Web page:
Mr. GRAHAM of South Carolina. Mr. President, I wish to acknowledge Senator Pryor's commitment to moving this process forward. He did write a letter a while back trying to find a way to better handle the problems we are having with judges. I think he has a very good heart about this. I respect him as a person. He has truly become a friend.
With that kind of attitude, maybe we will find a way out of this down the road. Right now, unfortunately, we are stuck in the quicksand, not mud. The more we fight each other, the deeper into it we get. The atmosphere in the Senate right now about judges I think has taken a turn for the worse.
There are probably many things one can point to in the past on the Republican side. I am not here to defend the past. I am here to talk about the future, and we have to deal with the present. Here is what about the present bothers me the most.
There is an effort to filibuster judges in a way that has never occurred before in the history of the country. I think it is very unhealthy and constitutionally impermissible and will only be answered in kind. We are going to set the future course of the Senate down a road where it will be hard to get good men and women to apply. Let me tell you why I think they will not apply.
I read a fundraising e-mail that concerned Charles Pickering. As one can tell when I spoke, it bothered me greatly what they are trying to do to Judge Pickering because I come from the South. I know how easy it is to be associated with the sins of the past, to be, for lack of a better word, sometimes stereotyped. Here are the accusations in the e-mail:
Why must the Democrats continue their fight against Charles Pickering? While in law school, Mr. Pickering wrote an article suggesting ways Mississippi can better enforce its ban on interracial marriage.
That statement clearly tries to make the reader believe this is a person who has supported interracial marriage bans and is racially insensitive. I ask the country to look at it in these terms. He was unanimously confirmed by this body 12 years ago. Not one person objected. I can't believe the whole body was asleep at the switch and this law school article was not known. He didn't advocate the ban on interracial marriage. It was under attack, and he wrote a scholarly dissertation about it.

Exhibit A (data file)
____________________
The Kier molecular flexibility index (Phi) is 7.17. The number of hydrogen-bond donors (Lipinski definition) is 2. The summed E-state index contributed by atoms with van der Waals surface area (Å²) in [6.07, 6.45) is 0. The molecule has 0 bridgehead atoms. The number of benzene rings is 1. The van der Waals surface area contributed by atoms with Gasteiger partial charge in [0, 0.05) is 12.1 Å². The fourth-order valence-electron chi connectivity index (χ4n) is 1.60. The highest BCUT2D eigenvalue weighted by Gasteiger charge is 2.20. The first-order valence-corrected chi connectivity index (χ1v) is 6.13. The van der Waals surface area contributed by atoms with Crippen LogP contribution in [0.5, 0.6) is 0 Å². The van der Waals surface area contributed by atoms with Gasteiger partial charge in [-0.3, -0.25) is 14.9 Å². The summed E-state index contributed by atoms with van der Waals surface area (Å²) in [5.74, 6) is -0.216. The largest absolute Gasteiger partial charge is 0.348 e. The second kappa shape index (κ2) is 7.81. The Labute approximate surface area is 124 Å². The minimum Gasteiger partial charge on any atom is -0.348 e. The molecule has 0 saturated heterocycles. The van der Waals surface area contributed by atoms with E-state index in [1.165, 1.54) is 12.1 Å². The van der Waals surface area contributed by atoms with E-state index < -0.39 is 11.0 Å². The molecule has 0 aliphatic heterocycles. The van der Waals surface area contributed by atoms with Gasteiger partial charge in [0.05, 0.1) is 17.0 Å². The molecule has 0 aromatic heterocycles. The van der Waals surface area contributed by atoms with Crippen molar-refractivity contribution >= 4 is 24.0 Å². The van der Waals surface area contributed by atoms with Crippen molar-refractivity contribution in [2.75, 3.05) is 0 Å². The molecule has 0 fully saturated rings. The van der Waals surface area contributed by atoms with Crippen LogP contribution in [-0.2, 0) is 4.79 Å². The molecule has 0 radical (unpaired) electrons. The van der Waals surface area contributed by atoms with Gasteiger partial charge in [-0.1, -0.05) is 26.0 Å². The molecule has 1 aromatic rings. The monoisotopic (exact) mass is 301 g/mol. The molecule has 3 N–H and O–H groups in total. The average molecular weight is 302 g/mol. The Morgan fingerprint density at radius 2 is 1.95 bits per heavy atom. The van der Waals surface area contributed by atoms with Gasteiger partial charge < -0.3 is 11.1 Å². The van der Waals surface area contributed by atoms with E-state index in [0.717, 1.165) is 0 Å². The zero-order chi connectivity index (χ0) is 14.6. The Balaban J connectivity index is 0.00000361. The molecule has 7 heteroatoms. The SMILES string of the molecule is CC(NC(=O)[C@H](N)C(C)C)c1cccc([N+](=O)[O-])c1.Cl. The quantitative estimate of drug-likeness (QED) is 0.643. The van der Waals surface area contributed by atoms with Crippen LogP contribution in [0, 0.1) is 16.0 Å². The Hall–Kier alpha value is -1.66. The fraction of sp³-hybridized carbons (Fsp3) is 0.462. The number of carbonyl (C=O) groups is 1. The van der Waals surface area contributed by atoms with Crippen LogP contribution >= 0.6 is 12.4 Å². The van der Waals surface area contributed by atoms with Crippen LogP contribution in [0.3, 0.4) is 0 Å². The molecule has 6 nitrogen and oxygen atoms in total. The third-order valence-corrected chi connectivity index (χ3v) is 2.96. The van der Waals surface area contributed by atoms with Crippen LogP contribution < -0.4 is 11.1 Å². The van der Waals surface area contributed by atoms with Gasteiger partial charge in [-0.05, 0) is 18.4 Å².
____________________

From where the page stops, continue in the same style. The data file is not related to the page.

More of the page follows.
If you believe what the statement says, the entire Senate either didn't know about this or ignored it because the entire Senate unanimously approved Judge Pickering 12 years ago, long after he got out of law school, to sit on the Federal bench as a district court judge.
The second point:
As a State senator in the 1970s, Mr. Pickering worked to repeal important provisions of the Voter Rights Act.
The reader of this e-mail who is being asked to give money to help Democrats fight President Bush's nominees-what is the message you are trying to convey to the reader of this e-mail? That yet again in the 1970s this same person, while holding public office in Mississippi was working to undermine laws that protected African Americans in the State of Mississippi. There is no other fair interpretation of why that is in this e-mail and trying to cast him in that light.
Again, it is beyond my understanding and real belief, if that were true, if this man used his office in Mississippi in 1960 to undermine the Voting Rights Act, that this body 12 years ago would have unanimously approved him to be a district court judge.
I believe these two statements were designed to emotionally charge the reader and to unfairly label Judge Pickering in a way that is not deserved and flies in the face of the fact that the Senate confirmed him unanimously 12 years ago.
The last point:
In 1994, he went out of his way to seek a more lenient sentence for a convicted cross burner.
My colleague from Minnesota very eloquently spoke about that case. I am on the Judiciary Committee. When I heard that accusation, it really did pique my interest. I wondered what was going on because none of us want a judge who is going to be sympathetic to such a horrible crime.
Here is what actually happened. There were three defendants, not two-three defendants. The ringleader and the second oldest man, I believe, received a probationary sentence. The youngest of the three was charged with a crime of arson.